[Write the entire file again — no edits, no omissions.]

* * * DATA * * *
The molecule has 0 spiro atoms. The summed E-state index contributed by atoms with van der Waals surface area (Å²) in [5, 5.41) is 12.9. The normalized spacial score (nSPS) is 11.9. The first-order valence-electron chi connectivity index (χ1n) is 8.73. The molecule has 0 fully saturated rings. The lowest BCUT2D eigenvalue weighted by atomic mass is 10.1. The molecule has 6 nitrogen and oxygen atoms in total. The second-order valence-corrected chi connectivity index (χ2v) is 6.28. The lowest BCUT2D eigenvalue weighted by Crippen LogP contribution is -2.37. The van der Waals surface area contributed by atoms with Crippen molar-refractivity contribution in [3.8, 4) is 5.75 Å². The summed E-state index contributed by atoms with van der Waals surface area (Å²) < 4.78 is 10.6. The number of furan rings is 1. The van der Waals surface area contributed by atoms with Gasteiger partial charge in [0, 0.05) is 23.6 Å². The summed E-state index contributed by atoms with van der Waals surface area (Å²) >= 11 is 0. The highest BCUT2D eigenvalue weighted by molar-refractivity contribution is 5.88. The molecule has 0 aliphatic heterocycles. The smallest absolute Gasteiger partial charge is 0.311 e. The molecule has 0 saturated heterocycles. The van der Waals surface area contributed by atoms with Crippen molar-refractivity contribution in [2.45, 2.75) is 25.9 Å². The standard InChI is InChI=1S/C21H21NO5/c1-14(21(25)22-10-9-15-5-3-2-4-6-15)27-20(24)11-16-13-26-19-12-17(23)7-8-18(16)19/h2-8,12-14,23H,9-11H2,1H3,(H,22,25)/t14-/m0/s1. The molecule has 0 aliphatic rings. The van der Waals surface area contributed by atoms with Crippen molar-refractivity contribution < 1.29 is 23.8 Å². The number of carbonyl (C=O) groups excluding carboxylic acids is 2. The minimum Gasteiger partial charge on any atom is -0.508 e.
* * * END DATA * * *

The molecule has 0 spiro atoms. The summed E-state index contributed by atoms with van der Waals surface area (Å²) in [5, 5.41) is 12.9. The normalized spacial score (nSPS) is 11.9. The first-order valence-electron chi connectivity index (χ1n) is 8.73. The molecule has 0 fully saturated rings. The lowest BCUT2D eigenvalue weighted by atomic mass is 10.1. The molecule has 6 nitrogen and oxygen atoms in total. The second-order valence-corrected chi connectivity index (χ2v) is 6.28. The lowest BCUT2D eigenvalue weighted by Crippen LogP contribution is -2.37. The van der Waals surface area contributed by atoms with Crippen molar-refractivity contribution in [3.8, 4) is 5.75 Å². The summed E-state index contributed by atoms with van der Waals surface area (Å²) < 4.78 is 10.6. The number of furan rings is 1. The van der Waals surface area contributed by atoms with Gasteiger partial charge in [0, 0.05) is 23.6 Å². The summed E-state index contributed by atoms with van der Waals surface area (Å²) >= 11 is 0. The highest BCUT2D eigenvalue weighted by molar-refractivity contribution is 5.88. The molecule has 0 aliphatic heterocycles. The smallest absolute Gasteiger partial charge is 0.311 e. The molecule has 0 saturated heterocycles. The van der Waals surface area contributed by atoms with Crippen molar-refractivity contribution in [2.45, 2.75) is 25.9 Å². The standard InChI is InChI=1S/C21H21NO5/c1-14(21(25)22-10-9-15-5-3-2-4-6-15)27-20(24)11-16-13-26-19-12-17(23)7-8-18(16)19/h2-8,12-14,23H,9-11H2,1H3,(H,22,25)/t14-/m0/s1. The molecule has 0 aliphatic rings. The van der Waals surface area contributed by atoms with Crippen molar-refractivity contribution < 1.29 is 23.8 Å². The number of carbonyl (C=O) groups excluding carboxylic acids is 2. The minimum Gasteiger partial charge on any atom is -0.508 e.